I’ve seen many situations where founders planned businesses the wrong way. Here are two real examples, with fictitious names:
- Pamela Perfection. Pamela was holding back tears when she came to me. Months earlier, she had started a fashion accessories line, and her products were flying off the shelves at the chicest boutiques in NYC. Then she hired a group of bankers to write her a business plan, and raise capital for her. But by the time we met, all she had to show for it was an 80 page, spiral-bound Private Placement Memorandum (“PPM”) that she couldn’t even begin to decipher. No investors. No slide presentation. And no money left to fill customer orders. Pamela had wasted time on the wrong kind of plan, at a critical juncture.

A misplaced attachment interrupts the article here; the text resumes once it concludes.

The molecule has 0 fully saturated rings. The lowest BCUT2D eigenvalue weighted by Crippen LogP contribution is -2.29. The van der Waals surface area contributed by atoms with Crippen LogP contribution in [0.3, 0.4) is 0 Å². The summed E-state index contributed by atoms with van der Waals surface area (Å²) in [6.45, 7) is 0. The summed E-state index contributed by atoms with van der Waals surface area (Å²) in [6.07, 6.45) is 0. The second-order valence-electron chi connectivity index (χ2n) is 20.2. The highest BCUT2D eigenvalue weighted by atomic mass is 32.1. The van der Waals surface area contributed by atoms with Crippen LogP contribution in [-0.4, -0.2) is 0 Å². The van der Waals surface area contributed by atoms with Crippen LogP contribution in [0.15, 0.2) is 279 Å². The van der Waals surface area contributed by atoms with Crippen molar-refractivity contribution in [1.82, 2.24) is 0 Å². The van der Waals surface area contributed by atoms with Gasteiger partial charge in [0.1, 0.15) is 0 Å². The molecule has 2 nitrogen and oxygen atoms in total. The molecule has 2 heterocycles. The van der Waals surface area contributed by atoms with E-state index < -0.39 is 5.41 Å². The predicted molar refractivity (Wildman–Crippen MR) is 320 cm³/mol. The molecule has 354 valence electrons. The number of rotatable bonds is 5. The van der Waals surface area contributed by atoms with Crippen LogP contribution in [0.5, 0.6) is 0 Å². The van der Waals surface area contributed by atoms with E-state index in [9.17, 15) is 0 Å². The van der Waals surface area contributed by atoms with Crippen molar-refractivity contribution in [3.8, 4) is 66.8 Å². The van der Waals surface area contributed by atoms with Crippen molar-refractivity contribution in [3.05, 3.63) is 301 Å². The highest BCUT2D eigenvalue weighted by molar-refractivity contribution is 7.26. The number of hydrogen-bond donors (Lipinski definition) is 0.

- Wally Wingit. I met with Wally at the suggestion of a considerate friend in Venture Capital. Considerate because Wally had completely blown his presentation to the VC, and the VC was nice enough to give him a point in the right direction. A tech prodigy, Wally had spent months developing a whiz-bang Facebook application. Unfortunately, he spent 20 minutes giving the VC a demonstration, but failed to articulate critical elements of the business, such as his business model and marketing plan. He had heard stories about founders raising millions with a plan sketched on the back of a napkin, and hadn’t taken the time to develop his business plan.